Another example involves the brief scenes of Pierre praying or reciting catechisms. We learn that Pierre grew up in a Catholic boarding school, which is why he appears so pious. What had the potential to be an interesting theme is never explored. There were so many chances for symbolism and allusions. For example, Pierre could have perceived his mother as the antithesis of the Virgin Mary. Instead, Pierre never exhibits much religious distress, or even thought, at the sexual experiences that he and his mother participate in. (Pierre doesn't really say much throughout the movie, and the things he says aren't insightful in the least.) The only time the audience is reminded of Pierre's supposedly strong faith is when hymns appear in the soundtrack. That's our cue to think, "Oh, this is significant!" It's not.
Mother and son snuggle on a loveseat
What's going on in your head?
The characters in this film are neither relatable nor sympathetic. Their motives are either unclear, unexplained, or absolutely absurd, and their actions are ones that frequently make things more complicated for themselves. Hélène is obviously the number one culprit for having vague and/or idiotic motives, the main one being that life is over once your libido takes a hit. Most human beings find joy in their friends, family, careers, or hobbies. For Hélène, sex is all there is, which is heartily unbelievable. It is also unlikely that a mother would choose to kill herself in front of her son and in such a violent way, no matter how off her rocker she is. I found the whole scene completely ridiculous.
Pierre, however, is no more clear-cut than his mother. For instance, when he and his mother return home from the club with their new-found sex buddies, he runs ahead proclaiming proudly that he's going to fire the maid and the handyman, who have been nothing but kind to him. He leaps into their bedroom telling them that, if they don't leave, he's going to kill them. The idea, I suppose, is that Pierre is so chuffed from having had sex that he thinks he can do anything. But as his mother and he are rich, vapid, and lazy, it seems silly for him to take out his exhileration on the people who cook, clean, garden, and fix things for him and his mother.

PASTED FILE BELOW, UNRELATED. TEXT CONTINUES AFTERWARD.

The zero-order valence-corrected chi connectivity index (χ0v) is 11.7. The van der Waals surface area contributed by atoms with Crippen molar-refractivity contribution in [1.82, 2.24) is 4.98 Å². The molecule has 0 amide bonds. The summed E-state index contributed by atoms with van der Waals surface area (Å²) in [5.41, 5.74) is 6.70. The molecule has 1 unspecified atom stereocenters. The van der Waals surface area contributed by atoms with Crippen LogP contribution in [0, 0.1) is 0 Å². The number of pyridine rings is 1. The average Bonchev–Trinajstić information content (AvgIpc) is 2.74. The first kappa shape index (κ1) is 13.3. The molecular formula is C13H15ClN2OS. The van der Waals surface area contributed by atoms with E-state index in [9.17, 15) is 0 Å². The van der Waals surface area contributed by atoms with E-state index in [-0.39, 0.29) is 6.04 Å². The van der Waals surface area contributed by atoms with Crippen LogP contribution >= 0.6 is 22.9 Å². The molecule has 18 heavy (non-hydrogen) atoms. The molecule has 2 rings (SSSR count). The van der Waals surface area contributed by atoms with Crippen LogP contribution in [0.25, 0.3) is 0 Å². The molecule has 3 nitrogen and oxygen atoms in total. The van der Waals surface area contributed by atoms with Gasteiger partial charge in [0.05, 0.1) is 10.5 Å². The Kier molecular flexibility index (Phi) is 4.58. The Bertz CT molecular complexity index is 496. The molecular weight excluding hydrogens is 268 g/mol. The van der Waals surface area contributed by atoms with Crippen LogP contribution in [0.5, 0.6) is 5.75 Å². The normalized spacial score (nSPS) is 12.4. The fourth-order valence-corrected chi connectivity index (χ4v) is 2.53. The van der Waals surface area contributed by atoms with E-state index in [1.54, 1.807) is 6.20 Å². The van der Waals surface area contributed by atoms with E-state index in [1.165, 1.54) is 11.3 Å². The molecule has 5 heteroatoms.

Hansi, Pierre's eventual girlfriend, is another example of a character who makes no sense. She tells Pierre that his mother has been making her perform sado-masachistic exhibitionist sex in order to earn money from tourists. For some unknown reason, she and her partner show Pierre what these sessions are like. At the end, Hansi breaks down and cries, and Pierre assures her that she won't ever have to do it again. It's not clear why Hansi and her partner volunteered to perform for Pierre, and it's never explained why Hansi doesn't leave and, I don't know, get a regular job somewhere.
Although this movie is abysmal, there are a few positive aspects, and these appear in the technical aspect. The camera work, with the exception of one bizarre and abrupt instance of zooming in on Hélène's face during a scene, is simple and unobtrusive. There is a sense of serenity that comes with the naturalness of the movement, a serenity that is sadly overpowered by the awfulness that is the entire plot and phony dialogue. The soundtrack isn't bad, with the exception of the heavy-handed use of hymns. In all fairness, the actors did as good of a job as they could with the pile of fecal matter they were handed. However, Christophe Honoré, the writer of the screenplay as well as the director, should perhaps try exploring the beauties of minimalism in his next project.